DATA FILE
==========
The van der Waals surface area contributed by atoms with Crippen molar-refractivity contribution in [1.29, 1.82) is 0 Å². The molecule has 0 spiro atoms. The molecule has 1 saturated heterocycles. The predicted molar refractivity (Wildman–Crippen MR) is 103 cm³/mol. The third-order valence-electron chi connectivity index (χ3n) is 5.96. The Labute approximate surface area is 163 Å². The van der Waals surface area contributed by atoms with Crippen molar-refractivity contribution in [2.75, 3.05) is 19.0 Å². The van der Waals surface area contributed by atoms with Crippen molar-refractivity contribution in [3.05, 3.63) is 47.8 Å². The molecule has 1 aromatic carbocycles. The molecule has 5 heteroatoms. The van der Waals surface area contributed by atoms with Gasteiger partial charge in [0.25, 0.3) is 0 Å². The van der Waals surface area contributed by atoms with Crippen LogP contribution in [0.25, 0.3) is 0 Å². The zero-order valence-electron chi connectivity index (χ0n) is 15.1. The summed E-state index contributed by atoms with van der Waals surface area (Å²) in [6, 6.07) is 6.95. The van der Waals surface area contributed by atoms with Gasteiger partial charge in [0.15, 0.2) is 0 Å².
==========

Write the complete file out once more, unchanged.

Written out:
The van der Waals surface area contributed by atoms with Crippen molar-refractivity contribution in [1.29, 1.82) is 0 Å². The molecule has 0 spiro atoms. The molecule has 1 saturated heterocycles. The predicted molar refractivity (Wildman–Crippen MR) is 103 cm³/mol. The third-order valence-electron chi connectivity index (χ3n) is 5.96. The Labute approximate surface area is 163 Å². The van der Waals surface area contributed by atoms with Crippen molar-refractivity contribution in [2.75, 3.05) is 19.0 Å². The van der Waals surface area contributed by atoms with Crippen molar-refractivity contribution in [3.05, 3.63) is 47.8 Å². The molecule has 1 aromatic carbocycles. The molecule has 5 heteroatoms. The van der Waals surface area contributed by atoms with Gasteiger partial charge in [0.25, 0.3) is 0 Å². The van der Waals surface area contributed by atoms with Crippen LogP contribution in [0.25, 0.3) is 0 Å². The zero-order valence-electron chi connectivity index (χ0n) is 15.1. The summed E-state index contributed by atoms with van der Waals surface area (Å²) in [6, 6.07) is 6.95. The van der Waals surface area contributed by atoms with Gasteiger partial charge in [0.15, 0.2) is 0 Å².